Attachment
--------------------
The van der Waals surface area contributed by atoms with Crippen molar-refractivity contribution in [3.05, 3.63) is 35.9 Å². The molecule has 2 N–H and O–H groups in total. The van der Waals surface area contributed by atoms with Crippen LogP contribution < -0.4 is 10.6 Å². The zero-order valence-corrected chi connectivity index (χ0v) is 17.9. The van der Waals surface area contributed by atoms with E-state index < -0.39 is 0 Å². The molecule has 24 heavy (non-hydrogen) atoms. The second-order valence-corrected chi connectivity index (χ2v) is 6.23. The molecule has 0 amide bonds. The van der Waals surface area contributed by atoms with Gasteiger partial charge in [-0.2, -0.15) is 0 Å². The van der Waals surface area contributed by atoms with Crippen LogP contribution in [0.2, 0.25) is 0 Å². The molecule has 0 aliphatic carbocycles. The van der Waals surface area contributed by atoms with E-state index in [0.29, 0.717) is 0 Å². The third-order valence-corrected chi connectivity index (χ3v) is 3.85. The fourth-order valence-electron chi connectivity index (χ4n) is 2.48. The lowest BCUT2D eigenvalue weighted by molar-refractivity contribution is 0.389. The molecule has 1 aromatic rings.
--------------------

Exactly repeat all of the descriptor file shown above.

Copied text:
The van der Waals surface area contributed by atoms with Crippen molar-refractivity contribution in [3.05, 3.63) is 35.9 Å². The molecule has 2 N–H and O–H groups in total. The van der Waals surface area contributed by atoms with Crippen LogP contribution < -0.4 is 10.6 Å². The zero-order valence-corrected chi connectivity index (χ0v) is 17.9. The van der Waals surface area contributed by atoms with E-state index < -0.39 is 0 Å². The molecule has 24 heavy (non-hydrogen) atoms. The second-order valence-corrected chi connectivity index (χ2v) is 6.23. The molecule has 0 amide bonds. The van der Waals surface area contributed by atoms with Gasteiger partial charge in [-0.2, -0.15) is 0 Å². The van der Waals surface area contributed by atoms with Crippen LogP contribution in [0.2, 0.25) is 0 Å². The molecule has 0 aliphatic carbocycles. The van der Waals surface area contributed by atoms with E-state index in [0.29, 0.717) is 0 Å². The third-order valence-corrected chi connectivity index (χ3v) is 3.85. The fourth-order valence-electron chi connectivity index (χ4n) is 2.48. The lowest BCUT2D eigenvalue weighted by molar-refractivity contribution is 0.389. The molecule has 1 aromatic rings.